in the points here and leave on a positive note. For me, that would be
the best way of thanking the team for all their hard work over the last
couple of years."
"This is also a big race for our partners and it would be great to do
well on their home turf. Honda have done a very good job to continue
improving until the end of the season and I'm optimistic that we can be
competitive here at Suzuka."
"I love coming to Japan. Suzuka is my second favourite circuit after
Spa because it has a great rhythm and is very enjoyable to drive. It's
very distinctive because of the figure-of-eight and my favourite part
is the first chicane after the first corner into the S-curve."
Race Distance - 53 Laps. 191.588 miles (308.317 km)
Circuit Length - 3.617 miles (5.821 km)
Race Start - 14.30 local time (06.30 BST)
Built by Honda as a test circuit in 1962, Suzuka was designed by John
Hugenholz, a Dutchman who also produced Zandvoort and Jarama. The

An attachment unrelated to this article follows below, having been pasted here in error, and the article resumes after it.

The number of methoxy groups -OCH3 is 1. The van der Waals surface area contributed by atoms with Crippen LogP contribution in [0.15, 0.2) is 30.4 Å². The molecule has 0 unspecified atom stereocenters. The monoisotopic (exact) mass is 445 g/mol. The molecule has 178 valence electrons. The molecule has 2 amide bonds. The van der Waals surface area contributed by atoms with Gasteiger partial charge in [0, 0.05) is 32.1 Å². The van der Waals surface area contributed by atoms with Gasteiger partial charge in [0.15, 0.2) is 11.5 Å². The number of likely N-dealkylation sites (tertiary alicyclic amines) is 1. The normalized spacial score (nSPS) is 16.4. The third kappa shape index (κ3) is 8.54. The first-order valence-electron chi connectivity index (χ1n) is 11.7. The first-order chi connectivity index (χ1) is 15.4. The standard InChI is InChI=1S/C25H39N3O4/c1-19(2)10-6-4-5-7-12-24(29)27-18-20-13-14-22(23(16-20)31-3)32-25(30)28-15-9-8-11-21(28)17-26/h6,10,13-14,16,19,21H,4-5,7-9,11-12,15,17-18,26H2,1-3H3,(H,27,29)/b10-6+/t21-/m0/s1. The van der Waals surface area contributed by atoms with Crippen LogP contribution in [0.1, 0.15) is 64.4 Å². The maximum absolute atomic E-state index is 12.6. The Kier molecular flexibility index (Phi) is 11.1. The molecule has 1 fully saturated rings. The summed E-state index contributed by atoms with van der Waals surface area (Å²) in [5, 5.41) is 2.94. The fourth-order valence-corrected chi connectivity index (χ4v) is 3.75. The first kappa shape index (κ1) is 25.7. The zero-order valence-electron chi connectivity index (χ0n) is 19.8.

circuit is situated on Honshu, by far the largest of the Japanese
islands, which is also home to Tokyo, Yokohama and Osaka and is just
one component of a giant amusement park and other facilities.
Suzuka itself has an 18-turn figure-of-eight course that is unique in
F1. It begins with a fast 5th gear bend that tightens to lead into a
series of fast S-bends. The tricky, tightening, Spoon curve and the
flat-out 130R are the other great challenges on this popular drivers
circuit, the latter corner being the fastest on the track and taken at
Overtaking is normally done into the slowest corner on the track, the
40mph Casio Triangle chicane at the end of the lap. More difficult
passing moves can be performed in the 140mph First Corner and very
occasionally at the Turn 11 Hairpin.
For 2002, the circuit has been reduced to 3.617 miles in length,
courtesy of the re-profiling of several key corners on the lap in order
to provide greater areas of run off. Retaining walls have also been
moved back and the track alignment altered at the S-curves and Dunlop
Curves. However, it is thought the changes will not significantly
effect lap times.